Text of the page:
• constructor/destructor
  • instance, object, class, method, function
  • member variable, public, protected, private
  • (multiple) inheritance
  • operator overloading
  • (virtual) function

Depending on your previous experience with computer programming, these concepts may be more or less easy for you to understand. Of course these terms just should get you started on object oriented programming with C++ and is not a complete list of stuff you should get familiar with. The terms are ordered in the way you should get familiar with them. This is not an exhaustive list and you should basically know how to program C with the newer C++ concepts like streams . If you don’t know how C code looks or how to create functions, please learn how to do so first.

What to do with this SDK Code?

As explained above, you can either use scripts or the SDK in order to implement your game. So when should you use what? The answer is not so clear cut as it may seem. Depending on your familiarity with C++, you might opt for coding everything in C++. This would be a valid thing to do, but it may not be the best course of action. The reason is that in C++, bugs can cause much severe problems then in scripting, and they may be hard to find.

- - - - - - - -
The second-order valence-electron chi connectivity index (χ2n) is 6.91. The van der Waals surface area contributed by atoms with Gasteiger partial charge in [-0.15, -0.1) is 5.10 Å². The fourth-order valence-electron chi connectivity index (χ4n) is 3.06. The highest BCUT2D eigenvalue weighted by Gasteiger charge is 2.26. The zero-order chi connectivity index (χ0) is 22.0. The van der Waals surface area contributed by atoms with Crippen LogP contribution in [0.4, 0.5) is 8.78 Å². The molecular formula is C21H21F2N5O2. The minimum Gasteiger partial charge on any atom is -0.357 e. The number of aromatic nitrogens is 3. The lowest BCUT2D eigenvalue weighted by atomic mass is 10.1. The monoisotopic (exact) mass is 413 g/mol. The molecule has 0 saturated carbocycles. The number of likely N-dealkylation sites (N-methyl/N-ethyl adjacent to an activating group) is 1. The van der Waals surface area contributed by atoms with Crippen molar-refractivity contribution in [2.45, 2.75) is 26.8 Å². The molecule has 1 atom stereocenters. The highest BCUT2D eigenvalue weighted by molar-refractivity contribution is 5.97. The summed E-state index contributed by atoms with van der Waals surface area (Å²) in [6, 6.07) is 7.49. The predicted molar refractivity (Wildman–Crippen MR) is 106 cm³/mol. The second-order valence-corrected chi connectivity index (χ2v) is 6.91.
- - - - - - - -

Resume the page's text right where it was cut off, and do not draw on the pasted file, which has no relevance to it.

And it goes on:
Scripting is at a much higher level, therefore you don’t need to know all the internal details compared to the C++ code. So when you want to implement a new weapon or modify the behaviour of the AI, scripting is faster (in terms of implementation) than doing the same in C++. If you need to change specific aspects of the game you might have to resort to using the SDK because not everything is possible with scripting.

So the general advice would be: do as much as you can by scripting because it can be changed easily. Everything else needing more processing power or low-level access must be done in C++ coding.

Whats up with this compiler thing?

When you look into the SDK and open player.cpp for example, you may see some strange things like: